Updated: Label Tsarnaev Enemy Combatant for Now, Can Give Bill of Rights Later


ACRU Staff


April 21, 2013

This column by ACRU Senior Legal Analyst Ken Klukowski was published April 21, 2013 on Breitbart.com.

This is an update to an earlier story, presenting the analysis of why the Constitution probably entitles Dzhokhar Tsarnaev to the full range of protections in the Bill of Rights that he would receive as a civilian in federal district court.

As indicated at the time, such a civilian designation should be contingent on Tsarnaev not being an operative or agent of a foreign military or foreign terrorist organization. We know that the older brother, Tamerlan Tsarnaev, traveled to Russia for six months last year. There is significant evidence that during that time he traveled to a region where he received formal training on how to make improvised explosive devices (IEDs)–that is, bombs–and that he returned here with the intention of committing terrorist acts. If so, he might be legally regarded as a deep-cover foreign terrorist. And if that is true, then it’s possible as a legal matter that recruiting his brother may be regarded as developing a terrorist sleeper cell, instead of merely being a co-conspirator in a crime.

Until it is confirmed that Tsarnaev was not part of a foreign terrorist sleeper cell, and that this was only a two-man cell–that there are not more terrorists in this cell they were working with–he should be regarded as a potential threat to national security, and subject to interrogation without the criminal procedural protections of the Bill of Rights, just like any foreign enemy combatant. If the Obama administration does not pursue this route, then it is not acting with the full powers President Barack Obama has under Article II of the Constitution to protect the United States.

This raises the very important issue of whether the younger brother, Dzhokhar, was deliberately pursuing foreign terrorist goals when he took the oath of citizenship to become an American citizen in Sept. 2012.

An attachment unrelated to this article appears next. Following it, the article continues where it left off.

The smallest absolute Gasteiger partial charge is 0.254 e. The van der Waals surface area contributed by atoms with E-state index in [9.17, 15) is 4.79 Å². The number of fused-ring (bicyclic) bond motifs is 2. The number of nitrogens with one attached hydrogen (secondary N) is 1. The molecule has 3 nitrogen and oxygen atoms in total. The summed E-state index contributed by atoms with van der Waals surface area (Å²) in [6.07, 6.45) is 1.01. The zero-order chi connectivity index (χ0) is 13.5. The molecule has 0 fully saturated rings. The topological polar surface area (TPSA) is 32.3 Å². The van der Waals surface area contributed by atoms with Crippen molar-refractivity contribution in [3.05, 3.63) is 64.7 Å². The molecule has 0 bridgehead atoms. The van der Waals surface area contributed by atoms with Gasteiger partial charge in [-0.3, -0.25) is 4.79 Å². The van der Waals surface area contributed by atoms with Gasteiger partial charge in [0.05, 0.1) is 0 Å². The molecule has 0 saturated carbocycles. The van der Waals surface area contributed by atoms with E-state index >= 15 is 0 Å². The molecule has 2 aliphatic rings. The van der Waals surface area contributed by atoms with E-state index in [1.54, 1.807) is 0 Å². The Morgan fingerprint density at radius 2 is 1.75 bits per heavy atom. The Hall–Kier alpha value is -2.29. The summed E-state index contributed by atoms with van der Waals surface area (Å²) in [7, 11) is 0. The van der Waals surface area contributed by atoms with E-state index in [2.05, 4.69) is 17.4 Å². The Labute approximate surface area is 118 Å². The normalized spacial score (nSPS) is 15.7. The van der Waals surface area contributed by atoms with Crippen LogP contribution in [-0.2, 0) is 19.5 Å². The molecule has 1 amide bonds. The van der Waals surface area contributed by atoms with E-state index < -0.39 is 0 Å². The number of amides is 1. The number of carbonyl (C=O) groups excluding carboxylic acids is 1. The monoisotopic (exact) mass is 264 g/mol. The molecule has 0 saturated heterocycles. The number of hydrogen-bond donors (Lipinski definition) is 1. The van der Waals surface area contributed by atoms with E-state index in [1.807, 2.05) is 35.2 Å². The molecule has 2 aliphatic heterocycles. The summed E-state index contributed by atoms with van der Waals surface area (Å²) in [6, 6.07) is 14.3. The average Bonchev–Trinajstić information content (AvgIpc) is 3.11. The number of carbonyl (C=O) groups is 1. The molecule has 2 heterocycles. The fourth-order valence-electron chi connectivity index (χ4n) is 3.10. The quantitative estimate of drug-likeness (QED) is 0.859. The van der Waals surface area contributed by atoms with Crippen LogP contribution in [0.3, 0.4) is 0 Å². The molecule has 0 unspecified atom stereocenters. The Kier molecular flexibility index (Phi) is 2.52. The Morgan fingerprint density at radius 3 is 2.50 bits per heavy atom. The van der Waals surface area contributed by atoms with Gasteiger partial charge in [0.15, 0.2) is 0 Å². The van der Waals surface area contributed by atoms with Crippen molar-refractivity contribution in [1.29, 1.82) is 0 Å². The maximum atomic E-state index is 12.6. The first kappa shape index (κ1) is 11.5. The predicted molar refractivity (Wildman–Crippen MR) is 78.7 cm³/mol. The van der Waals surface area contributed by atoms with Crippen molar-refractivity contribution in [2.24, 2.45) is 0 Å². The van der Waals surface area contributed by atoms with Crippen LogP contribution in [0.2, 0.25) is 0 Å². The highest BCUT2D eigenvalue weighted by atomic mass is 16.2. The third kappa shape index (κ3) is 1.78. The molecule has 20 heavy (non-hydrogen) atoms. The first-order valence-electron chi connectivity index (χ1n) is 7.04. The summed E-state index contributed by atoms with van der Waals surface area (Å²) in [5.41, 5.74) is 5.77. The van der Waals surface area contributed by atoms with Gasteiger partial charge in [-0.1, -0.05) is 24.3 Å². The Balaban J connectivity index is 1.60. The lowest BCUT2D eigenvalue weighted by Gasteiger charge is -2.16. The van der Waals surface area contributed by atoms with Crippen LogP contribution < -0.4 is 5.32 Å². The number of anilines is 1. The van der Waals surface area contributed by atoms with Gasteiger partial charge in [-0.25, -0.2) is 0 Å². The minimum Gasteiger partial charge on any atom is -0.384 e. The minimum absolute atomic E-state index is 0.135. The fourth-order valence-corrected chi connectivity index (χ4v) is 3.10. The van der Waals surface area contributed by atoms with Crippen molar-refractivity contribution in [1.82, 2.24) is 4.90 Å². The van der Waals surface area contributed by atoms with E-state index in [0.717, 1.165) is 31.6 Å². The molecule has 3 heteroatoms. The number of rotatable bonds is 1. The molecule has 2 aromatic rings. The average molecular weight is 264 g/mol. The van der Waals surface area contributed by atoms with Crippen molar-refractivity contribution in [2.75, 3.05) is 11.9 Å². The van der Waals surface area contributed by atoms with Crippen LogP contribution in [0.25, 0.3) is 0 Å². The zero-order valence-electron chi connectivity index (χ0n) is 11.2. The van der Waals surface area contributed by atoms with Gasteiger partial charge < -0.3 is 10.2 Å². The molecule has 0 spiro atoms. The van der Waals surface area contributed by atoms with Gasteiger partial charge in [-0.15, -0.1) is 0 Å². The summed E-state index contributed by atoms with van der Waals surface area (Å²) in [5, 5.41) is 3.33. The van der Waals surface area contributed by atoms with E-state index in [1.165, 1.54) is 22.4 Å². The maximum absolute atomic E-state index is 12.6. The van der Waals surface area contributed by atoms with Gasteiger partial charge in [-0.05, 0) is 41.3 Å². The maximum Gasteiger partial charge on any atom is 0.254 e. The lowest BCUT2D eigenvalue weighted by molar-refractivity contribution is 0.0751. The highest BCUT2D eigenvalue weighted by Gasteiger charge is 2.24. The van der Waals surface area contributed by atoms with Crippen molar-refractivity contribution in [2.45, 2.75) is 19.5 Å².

If so, it would be an interesting legal question of whether the government can strip Tsarnaev of his citizenship. Federal law provides that if you make a false statement or withhold information during either your naturalization interview or during the oath-taking ceremony, the U.S. government can cancel your Certificate of Naturalization that made you an American.

One of the factual representations you must make during your interview is that you are not part of a foreign military; perhaps the law could regard membership in a foreign terrorist organization as the legal equivalent of being a soldier serving a foreign nation. It might be difficult to prove in any event, but it’s certainly a legitimate legal question at this stage.

At some point we will reach a conclusion as to whether any of these foreign entanglements are true. At whatever time we learn that Dzhokhar Tsarnaev was not part of a foreign-directed terrorist sleeper cell–that instead he was a radicalized Islamic jihadist who is a home-grown terrorist but nonetheless legally became a U.S. citizen–then he must be transferred to the civilian system and prosecuted in federal court for capital murder.

Either way, the government is legally correct in temporarily denying Tsarnaev Miranda rights. But there remain questions of whether he is constitutionally entitled to all the other rights he would receive as a civilian citizen under the Fourth, Fifth, Sixth, and Eighth Amendments.

Since there are serious questions of foreign involvement, treat Tsarnaev as an enemy combatant for now, interrogate him and check his email and computer, and at whatever time we cannot present sufficient evidence to prove he is part of a foreign-originated terrorist cell, then (and only then) transfer him to the civilian system.

At that point, Tsarnaev can “lawyer up,” stop talking, and have all the procedural protections of the Bill of Rights as a criminal defendant. His case can be sent to a federal grand jury for indictments, and we can go through the whole legal process to secure jury verdicts for criminal convictions. None of those rights would be lost by keeping him in the national-security/military system now, if he is transferred to the civilian system later. The only question would be whether we can use any confessions he makes now as part of the evidence against him in civilian court later, but we don’t need a confession to convict this man of murder–we have him on video planting one of the deadly bombs.

The U.S. Department of Justice can still successfully prosecute Tsarnaev for capital murder if he is later tried in the civilian court system. But before we fully commit him to the criminal-justice system under Article III federal courts, we should confirm that this newly-minted citizen is in fact a legitimate civilian and did not obtain his citizenship by concealing foreign terrorist ties.

And if he is truly a citizen, but was acting as part of a foreign terrorist organization linked to al Qaeda, then since we have eyewitnesses (through video) to his deadly actions, and since in 2001 Congress authorized war against al Qaeda, he meets both requirements under Article III of the Constitution to be charged with treason.

Whether Tsarnaev is convicted of treason in addition to murder doesn’t matter in terms of the final result. They both carry the death penalty.



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